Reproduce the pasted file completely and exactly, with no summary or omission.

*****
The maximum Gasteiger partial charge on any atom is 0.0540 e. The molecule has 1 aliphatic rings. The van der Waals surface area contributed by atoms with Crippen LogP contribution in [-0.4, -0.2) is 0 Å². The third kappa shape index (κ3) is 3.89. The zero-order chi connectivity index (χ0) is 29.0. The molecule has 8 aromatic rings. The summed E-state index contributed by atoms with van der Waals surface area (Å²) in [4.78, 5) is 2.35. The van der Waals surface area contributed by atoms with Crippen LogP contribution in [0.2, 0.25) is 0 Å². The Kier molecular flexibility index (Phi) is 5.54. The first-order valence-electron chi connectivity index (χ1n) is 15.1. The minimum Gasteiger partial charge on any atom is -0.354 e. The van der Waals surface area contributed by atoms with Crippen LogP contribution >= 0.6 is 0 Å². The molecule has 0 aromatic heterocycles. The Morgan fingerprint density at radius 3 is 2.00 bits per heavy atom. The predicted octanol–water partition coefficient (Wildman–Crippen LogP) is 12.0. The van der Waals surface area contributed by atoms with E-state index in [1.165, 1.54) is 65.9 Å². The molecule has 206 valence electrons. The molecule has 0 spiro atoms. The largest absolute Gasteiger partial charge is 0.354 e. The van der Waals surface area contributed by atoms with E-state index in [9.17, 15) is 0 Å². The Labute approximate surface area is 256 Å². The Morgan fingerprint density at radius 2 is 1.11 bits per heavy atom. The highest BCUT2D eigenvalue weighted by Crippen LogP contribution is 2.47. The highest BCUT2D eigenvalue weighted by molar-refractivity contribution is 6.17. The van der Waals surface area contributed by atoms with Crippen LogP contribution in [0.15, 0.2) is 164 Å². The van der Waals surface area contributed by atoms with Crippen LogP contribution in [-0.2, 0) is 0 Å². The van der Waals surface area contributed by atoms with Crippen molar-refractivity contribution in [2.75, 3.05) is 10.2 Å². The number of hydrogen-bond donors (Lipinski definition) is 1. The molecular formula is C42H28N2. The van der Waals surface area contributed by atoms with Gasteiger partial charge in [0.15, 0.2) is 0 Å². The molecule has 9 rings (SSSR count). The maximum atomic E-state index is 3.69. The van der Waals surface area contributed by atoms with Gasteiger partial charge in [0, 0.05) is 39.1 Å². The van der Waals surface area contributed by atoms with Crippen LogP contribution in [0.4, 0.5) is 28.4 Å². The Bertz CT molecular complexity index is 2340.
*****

The maximum Gasteiger partial charge on any atom is 0.0540 e. The molecule has 1 aliphatic rings. The van der Waals surface area contributed by atoms with Crippen LogP contribution in [-0.4, -0.2) is 0 Å². The third kappa shape index (κ3) is 3.89. The zero-order chi connectivity index (χ0) is 29.0. The molecule has 8 aromatic rings. The summed E-state index contributed by atoms with van der Waals surface area (Å²) in [4.78, 5) is 2.35. The van der Waals surface area contributed by atoms with Crippen LogP contribution in [0.2, 0.25) is 0 Å². The Kier molecular flexibility index (Phi) is 5.54. The first-order valence-electron chi connectivity index (χ1n) is 15.1. The minimum Gasteiger partial charge on any atom is -0.354 e. The van der Waals surface area contributed by atoms with Crippen LogP contribution >= 0.6 is 0 Å². The molecule has 0 aromatic heterocycles. The Morgan fingerprint density at radius 3 is 2.00 bits per heavy atom. The predicted octanol–water partition coefficient (Wildman–Crippen LogP) is 12.0. The van der Waals surface area contributed by atoms with E-state index in [1.165, 1.54) is 65.9 Å². The molecule has 206 valence electrons. The molecule has 0 spiro atoms. The largest absolute Gasteiger partial charge is 0.354 e. The van der Waals surface area contributed by atoms with E-state index in [9.17, 15) is 0 Å². The Labute approximate surface area is 256 Å². The Morgan fingerprint density at radius 2 is 1.11 bits per heavy atom. The highest BCUT2D eigenvalue weighted by Crippen LogP contribution is 2.47. The highest BCUT2D eigenvalue weighted by molar-refractivity contribution is 6.17. The van der Waals surface area contributed by atoms with Crippen LogP contribution in [0.15, 0.2) is 164 Å². The van der Waals surface area contributed by atoms with Crippen LogP contribution in [-0.2, 0) is 0 Å². The van der Waals surface area contributed by atoms with Crippen molar-refractivity contribution in [2.75, 3.05) is 10.2 Å². The number of hydrogen-bond donors (Lipinski definition) is 1. The molecular formula is C42H28N2. The van der Waals surface area contributed by atoms with Gasteiger partial charge in [0.15, 0.2) is 0 Å². The molecule has 9 rings (SSSR count). The maximum atomic E-state index is 3.69. The van der Waals surface area contributed by atoms with Gasteiger partial charge in [0, 0.05) is 39.1 Å². The van der Waals surface area contributed by atoms with Crippen LogP contribution in [0.4, 0.5) is 28.4 Å². The Bertz CT molecular complexity index is 2340.